Monday– Spent the day reworking and improving the phasing plan for the airport, so that a tarmac passenger bus is not necessary until Phase 2. Moved between my apartment and the Café Companhia, my home away from home. There are always interesting people passing through the café, today a British woman whose husband works for an oil company and whose son engineers airports in England, so we had plenty to talk about.

Tuesday– In the morning Arnaldo and I met with Antonio Aguir, director of all building projects under the Minister of Infrastructure. I presented my project, in Portuguese, and at the end Antonio expressed great interest in the design. He suggests I speak with Consulmar, the Portuguese airport consultant responsible for the $2 million, Taiwanese-funded master plan of the airport. The search for funding begins now. Met with Jorge for a couple hours in the afternoon to discuss a game plan for the funding search. Back to the café in the evening to do work on Alzira’s house. Today’s café personality: a Peruvian/American and a French expatriate.

Wednesday– Slow day, mostly spent design Alzira’s house, which has become an challenging exercise in local building practices, site integration, and cost efficiency.

Thursday– Most of the day continued work on Alzira’s house. In the evening, met for three hours with Helcio’s older sister, who is a structural engineer. She also worked for a time at an institute responsible for management of public construction projects. Discussed technical issues about construction in Sao Tome, including codes, labor requirements and project management. Showed her my design, and she, being an engineer, scrutinized its technical details, identifying practically every issue I had left unresolved at this stage of design. It was very informative to speak with a Santomean professional from the building industry.

Friday– Spent the afternoon working on Alzira’s house, taking a quick excursion to see the beautifully-designed garden and home of Thalia, the Peruvian/American expatriate. Got a call in the evening from Jorge, saying that labor negotiations at the airport went very well and a two-day strike has been largely resolved. Spent the evening at the Delores discotheque with various friends, including Yves Reme and two Americans who are in Sao Tome doing a project to map the ocean floor around Sao Tome. This project, funded by the U.S. Navy, is being enacted in developing countries around the world. Aside from improving shipping safety, they explained, this navigational aid will lower the insurance costs for shipping, and thus lower the price of imported goods.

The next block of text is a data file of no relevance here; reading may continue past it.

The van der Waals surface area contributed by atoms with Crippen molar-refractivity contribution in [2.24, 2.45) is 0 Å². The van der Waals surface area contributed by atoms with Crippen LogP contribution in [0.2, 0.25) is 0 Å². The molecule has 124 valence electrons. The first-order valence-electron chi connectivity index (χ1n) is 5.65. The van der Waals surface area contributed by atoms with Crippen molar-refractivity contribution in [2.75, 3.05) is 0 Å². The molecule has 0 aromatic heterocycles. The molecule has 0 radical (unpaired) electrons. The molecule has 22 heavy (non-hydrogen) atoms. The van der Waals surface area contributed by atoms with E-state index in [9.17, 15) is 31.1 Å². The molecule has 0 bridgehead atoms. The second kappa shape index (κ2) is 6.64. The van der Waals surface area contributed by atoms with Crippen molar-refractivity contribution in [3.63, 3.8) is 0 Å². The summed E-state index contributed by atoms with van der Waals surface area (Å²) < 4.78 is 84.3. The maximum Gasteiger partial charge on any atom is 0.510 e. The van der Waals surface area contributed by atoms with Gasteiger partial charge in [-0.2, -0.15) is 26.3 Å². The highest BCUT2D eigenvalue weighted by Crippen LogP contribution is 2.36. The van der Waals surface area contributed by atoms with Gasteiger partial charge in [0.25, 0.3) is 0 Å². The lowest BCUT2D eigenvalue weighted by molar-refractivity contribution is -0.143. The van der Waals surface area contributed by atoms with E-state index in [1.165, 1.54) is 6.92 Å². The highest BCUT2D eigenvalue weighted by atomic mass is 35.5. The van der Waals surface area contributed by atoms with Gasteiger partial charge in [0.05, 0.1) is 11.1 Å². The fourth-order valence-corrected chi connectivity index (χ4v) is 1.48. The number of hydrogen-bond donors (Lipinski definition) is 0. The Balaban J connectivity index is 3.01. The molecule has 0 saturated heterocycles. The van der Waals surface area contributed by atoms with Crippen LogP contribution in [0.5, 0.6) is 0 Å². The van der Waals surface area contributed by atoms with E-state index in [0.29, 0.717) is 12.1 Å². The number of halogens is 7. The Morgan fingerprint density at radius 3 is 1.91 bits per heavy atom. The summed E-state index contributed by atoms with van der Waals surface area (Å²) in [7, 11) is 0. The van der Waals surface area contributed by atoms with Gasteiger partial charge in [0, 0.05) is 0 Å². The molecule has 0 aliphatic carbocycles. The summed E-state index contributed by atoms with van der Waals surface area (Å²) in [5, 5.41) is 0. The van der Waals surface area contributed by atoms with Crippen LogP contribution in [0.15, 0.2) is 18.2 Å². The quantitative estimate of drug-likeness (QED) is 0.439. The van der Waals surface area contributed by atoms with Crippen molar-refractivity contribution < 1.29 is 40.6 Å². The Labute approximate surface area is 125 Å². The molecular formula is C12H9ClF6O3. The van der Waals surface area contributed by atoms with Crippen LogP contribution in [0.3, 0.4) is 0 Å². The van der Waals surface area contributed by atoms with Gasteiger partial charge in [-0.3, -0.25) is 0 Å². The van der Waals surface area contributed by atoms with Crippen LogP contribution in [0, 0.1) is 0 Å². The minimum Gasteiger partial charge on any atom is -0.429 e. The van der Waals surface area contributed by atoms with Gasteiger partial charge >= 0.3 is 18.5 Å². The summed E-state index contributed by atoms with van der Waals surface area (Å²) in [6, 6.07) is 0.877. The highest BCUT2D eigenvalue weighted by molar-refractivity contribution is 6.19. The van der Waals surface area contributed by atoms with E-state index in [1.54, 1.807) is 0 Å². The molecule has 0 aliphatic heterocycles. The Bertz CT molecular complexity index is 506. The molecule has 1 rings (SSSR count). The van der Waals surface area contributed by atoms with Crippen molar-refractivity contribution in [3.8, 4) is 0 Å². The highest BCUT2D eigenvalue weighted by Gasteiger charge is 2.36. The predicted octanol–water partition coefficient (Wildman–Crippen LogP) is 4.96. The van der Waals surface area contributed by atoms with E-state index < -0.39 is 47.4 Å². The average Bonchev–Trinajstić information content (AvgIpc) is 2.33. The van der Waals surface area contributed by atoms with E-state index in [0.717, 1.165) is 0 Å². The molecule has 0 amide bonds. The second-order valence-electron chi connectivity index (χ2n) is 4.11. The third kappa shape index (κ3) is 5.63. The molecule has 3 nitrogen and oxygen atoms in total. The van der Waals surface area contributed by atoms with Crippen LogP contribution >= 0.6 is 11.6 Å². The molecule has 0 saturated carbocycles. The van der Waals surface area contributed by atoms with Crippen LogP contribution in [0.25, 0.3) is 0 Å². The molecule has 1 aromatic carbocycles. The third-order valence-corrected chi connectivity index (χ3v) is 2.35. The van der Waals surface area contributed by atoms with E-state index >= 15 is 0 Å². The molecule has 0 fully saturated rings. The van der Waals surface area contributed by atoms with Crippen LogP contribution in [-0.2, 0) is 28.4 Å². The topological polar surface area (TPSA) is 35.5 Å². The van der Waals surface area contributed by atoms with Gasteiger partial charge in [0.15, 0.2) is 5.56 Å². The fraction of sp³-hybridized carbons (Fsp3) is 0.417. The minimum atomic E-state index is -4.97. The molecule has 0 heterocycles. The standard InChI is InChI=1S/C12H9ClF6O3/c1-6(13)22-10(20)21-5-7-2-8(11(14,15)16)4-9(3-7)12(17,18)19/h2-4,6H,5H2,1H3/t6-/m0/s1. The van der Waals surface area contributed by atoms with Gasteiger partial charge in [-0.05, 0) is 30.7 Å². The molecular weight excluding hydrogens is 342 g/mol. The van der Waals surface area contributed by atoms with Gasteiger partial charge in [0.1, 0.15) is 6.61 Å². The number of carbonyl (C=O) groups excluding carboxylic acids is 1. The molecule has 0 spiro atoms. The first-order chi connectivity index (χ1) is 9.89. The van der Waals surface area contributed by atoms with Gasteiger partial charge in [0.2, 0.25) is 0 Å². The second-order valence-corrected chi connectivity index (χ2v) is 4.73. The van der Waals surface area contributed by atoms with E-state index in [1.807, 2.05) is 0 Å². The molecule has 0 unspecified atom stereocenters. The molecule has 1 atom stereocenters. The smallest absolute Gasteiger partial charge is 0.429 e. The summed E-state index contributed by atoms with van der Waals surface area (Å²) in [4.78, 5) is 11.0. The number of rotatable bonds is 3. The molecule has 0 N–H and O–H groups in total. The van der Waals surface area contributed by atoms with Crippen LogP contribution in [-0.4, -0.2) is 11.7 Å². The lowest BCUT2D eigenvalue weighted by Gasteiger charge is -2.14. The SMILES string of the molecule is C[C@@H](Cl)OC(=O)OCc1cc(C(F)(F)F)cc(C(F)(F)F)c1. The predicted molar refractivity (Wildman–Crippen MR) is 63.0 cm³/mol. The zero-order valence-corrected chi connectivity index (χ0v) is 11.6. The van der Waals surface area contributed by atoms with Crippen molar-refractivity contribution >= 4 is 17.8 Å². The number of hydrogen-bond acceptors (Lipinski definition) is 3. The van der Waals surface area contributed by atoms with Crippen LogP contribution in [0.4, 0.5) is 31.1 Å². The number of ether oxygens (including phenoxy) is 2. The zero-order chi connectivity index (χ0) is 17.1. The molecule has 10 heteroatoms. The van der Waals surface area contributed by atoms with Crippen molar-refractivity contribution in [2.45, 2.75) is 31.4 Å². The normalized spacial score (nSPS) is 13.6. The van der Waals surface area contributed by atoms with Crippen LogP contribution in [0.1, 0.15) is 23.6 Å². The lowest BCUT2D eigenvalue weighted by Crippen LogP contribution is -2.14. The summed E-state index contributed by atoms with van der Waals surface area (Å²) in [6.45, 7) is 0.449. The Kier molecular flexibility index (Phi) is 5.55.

Week 3

Saturday night- Had dinner and drinks with Yves Reme and friends, including the Seabees. Then went to a party at a renovated colonial mansion in the city, the Casa Amarelha. It was hosted by Nora, an Argentinian architect who lives and works in Sao Tome. The party was attended by about 30 people representing Sao Tome, Portugal, Spain, America, France, Switzerland, Taiwan, Argentina, Rwanda, Kenya, and the Azores – foreign aid workers and teachers mostly. Giant speakers played music from all over the world, and a dance floor was set up in the front lawn. Everyone seemed to know everyone, and I realized I’d stepped into a Santomean subculture of expatriots.

Sunday- Met with the English Students Association of Sao Tome and Principe, on waterfront in front of the high school. They have 150 students interested in taking English courses during school breaks and even have arranged teachers, but are in need of funding to purchase teaching materials. Specifically, they are looking for $300 to purchase English materials to begin teaching immediately this summer. Could be a future endeavor of UIUC.   Later toured a chocolate factory/shop with Yves Reme and a handful of the Seabees. It is run some very serious Frenchmen and use locally harvested and processed chocolate. They spoke of Hershey’s the way architects and planner talked about Wal-Mart. I guess everyone has their cause in life.

Monday- Began work on designing a house for Alzira, the doctor with whom I stayed during my first week in Sao Tome. I am making friends at the Café Companhia and enjoy working there in a social atmosphere. The owner, MJ, is a Portuguese-American from Berkeley, CA, and goes out of her way to introduce me to people, which I greatly appreciate.

Tuesday- Toured Voice of America, accompanied by Helcio. First walked through the technical facilities, including power plant, control center, and antennae, which broadcast radio programming in numerous languages, covering an area from South Africa to Algeria to Somalia and even parts of the Middle East. Sao Tome has one of the newest VOA broadcast stations in the world and can be picked up by a standard AM radio, as opposed to some older stations which only generate shortwave signals and are being phased out. Briefly met the new director, Ken Tripp, who was pleased to hear about UIUC’s involvement in Sao Tome.

I also met with a handful of U.S. embassy employees who have their office at VOA. Presented my project to them, and they were very impressed. Nelson de Assunçno works in the financial department of the embassy and was very interested in the project. He intends to put Jorge and me in contact with an American delegation who will be in Sao Tome later this month, to try to generate interest in this development project. U.S. development efforts in Sao Tome have been very limited and not very visible in the country. Much could be done to strengthen ties with this stable and geopolitically strategic African nation. Spoke with Nelson for a long time about American interests in Sao Tome and learned information for my research paper. I look forward to talking with him more.